By Kelly McCutchen
With more than a half-billion-dollar budget surplus and a booming stock market, Georgia’s economic future looks bright. Of course, things looked bright in the late 1990s, too.
Trying to gauge the economy 12-18 months into the future is difficult, if not impossible, but that is exactly what state legislators are asked to do each year when they pass a budget. Even as this year’s session features debate on grand ideas, legislators’ priority should be to lay the foundation for reforms that will strengthen Georgia’s economy in good times and bad.
At least 10 major tax reform ideas have emerged over the past year. Many of these ideas may appear attractive at first glance, but each should be critically analyzed to avoid hidden flaws – the unintended consequences. Tax reform should focus on more transparency, simplicity, equity and stability. Tax policy should not be targeted at picking winners and losers; instead, policymakers should limit exemptions to encourage a broad tax base and low rates. The tax code should be a method of encouraging economic growth, which leads directly to job creation, opportunity and prosperity for our citizens.
Several tax proposals meet these criteria.
One ailment of Georgia’s tax code relates to health insurance. Employers and the self-employed buy health insurance with pre-tax dollars, but individuals must pay with after-tax dollars. By allowing individuals to deduct the cost of health insurance from their state taxes, and encouraging the federal government to do the same, lawmakers would eliminate this inequity and undoubtedly reduce the number of uninsured Georgians.
A key component of transparency is that taxes should not be hidden in business transactions. Sales taxes should apply to all goods and services at the point of sale to the consumer. Georgia is one of only a handful of states that levy a sales tax on the cost of energy used by manufacturers. Not only does this violate commonsense principles by taxing business transactions, but it also puts Georgia manufacturing jobs at risk.
Finally, Georgia’s long-term goal should be to dramatically reduce or eliminate its state income tax. Of all types of taxes, the income tax is the most harmful to economic growth because it provides a disincentive for productive effort.
Georgia has the 25th-highest tax burden in the country, according to the Tax Foundation. Lowering this state’s tax burden means reducing the growth of government. Transparency is one of the best protections against needless government expansion.
A state and local spending limit would make increased spending very transparent. A spending limit prevents government from growing faster than a predetermined benchmark, unless overruled by a supermajority vote or a referendum. At the state level, the Governor could enforce a spending limit immediately by using his power to set the annual revenue estimate. At the local level, this would spell the end of “stealth” tax increases. All existing arbitrary restrictions on local revenues could be eliminated and local governments would gain the flexibility to design a tax system that best fits their needs.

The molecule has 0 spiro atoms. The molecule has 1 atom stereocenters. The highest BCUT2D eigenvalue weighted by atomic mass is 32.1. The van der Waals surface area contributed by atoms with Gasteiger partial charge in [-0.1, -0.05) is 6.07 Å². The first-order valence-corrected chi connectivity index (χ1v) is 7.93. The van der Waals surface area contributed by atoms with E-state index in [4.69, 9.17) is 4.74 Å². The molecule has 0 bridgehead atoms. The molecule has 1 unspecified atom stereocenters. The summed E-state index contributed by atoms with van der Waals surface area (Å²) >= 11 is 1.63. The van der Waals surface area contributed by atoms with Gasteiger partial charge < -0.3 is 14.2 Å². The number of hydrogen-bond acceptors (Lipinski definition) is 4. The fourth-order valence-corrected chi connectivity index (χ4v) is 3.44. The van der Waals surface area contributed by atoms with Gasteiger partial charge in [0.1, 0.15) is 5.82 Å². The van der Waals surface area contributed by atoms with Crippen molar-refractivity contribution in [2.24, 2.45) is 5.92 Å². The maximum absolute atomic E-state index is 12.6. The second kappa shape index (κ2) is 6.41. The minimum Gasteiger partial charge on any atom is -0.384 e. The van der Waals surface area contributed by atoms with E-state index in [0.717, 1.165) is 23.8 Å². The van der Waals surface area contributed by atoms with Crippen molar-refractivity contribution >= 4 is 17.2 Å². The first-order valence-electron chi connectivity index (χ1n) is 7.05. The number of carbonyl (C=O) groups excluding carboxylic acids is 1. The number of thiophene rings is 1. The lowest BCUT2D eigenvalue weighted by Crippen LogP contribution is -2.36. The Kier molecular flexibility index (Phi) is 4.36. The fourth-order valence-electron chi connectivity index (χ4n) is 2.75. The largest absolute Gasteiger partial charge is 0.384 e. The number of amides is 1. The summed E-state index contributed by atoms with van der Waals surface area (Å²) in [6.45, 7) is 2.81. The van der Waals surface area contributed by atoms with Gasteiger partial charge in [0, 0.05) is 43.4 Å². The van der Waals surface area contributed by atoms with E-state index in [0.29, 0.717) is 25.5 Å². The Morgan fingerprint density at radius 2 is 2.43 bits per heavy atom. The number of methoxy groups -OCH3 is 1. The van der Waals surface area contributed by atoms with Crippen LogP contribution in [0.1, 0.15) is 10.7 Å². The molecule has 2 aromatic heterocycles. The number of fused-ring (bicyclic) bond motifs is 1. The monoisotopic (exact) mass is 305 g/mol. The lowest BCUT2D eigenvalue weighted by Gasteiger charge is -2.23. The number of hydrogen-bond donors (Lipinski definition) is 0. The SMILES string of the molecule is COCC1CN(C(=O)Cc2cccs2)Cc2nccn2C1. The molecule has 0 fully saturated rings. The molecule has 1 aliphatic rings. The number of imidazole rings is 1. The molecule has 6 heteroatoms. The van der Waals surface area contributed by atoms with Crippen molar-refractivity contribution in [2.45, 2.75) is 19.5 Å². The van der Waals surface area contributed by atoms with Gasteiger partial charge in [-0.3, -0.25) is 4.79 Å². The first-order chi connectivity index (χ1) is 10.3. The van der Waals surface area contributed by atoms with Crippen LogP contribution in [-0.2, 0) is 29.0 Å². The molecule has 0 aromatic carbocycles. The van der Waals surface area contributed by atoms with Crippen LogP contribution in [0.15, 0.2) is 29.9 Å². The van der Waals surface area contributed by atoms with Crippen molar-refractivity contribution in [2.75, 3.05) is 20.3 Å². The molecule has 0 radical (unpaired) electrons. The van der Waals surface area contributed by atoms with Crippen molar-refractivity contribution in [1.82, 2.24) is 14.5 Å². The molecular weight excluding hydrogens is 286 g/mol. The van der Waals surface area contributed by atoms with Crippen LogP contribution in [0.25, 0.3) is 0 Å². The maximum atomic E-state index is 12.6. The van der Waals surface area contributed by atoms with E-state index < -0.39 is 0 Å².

Georgia should also implement a state version of the recently passed Federal Funding Accountability and Transparency Act introduced by Senators Tom Coburn and Barack Obama.President Bush quipped that this law will allow citizens “to Google their tax dollars.” Georgia could establish a searchable database of all recipients of state funding, providing added transparency to help citizens determine the difference between “pork” and justifiable grants and contracts. This fits perfectly with General Assembly’s recently passed requirement for every public school to publish its budget each year.
Principled tax reform, limited spending and transparency in government are all worthy goals for the upcoming session of the Georgia General Assembly. Republican leaders in Congress lost their majority because they failed to live up to their conservative fiscal principles. Let’s hope Georgia’s elected officials don’t forget theirs.
Kelly McCutchen is executive vice president of the Georgia Public Policy Foundation, an independent think tank that proposes practical, market-oriented approaches to public policy to improve the lives of Georgians. Nothing written here is to be construed as necessarily reflecting the views of the Georgia Public Policy Foundation or as an attempt to aid or hinder the passage of any bill before the U.S. Congress or the Georgia Legislature.
© Georgia Public Policy Foundation (January 5, 2007). Permission to reprint in whole or in part is hereby granted, provided the author and his affiliations are cited.
Thank you for the great work that the Public Policy Foundation is doing across our state setting a wonderful example. I first ran for the Senate in 1994, and the Foundation was that resource I called upon to be a great help to me as we were articulating positions and formulating public policy initiatives. We appreciate very much your leadership and all that you stand for.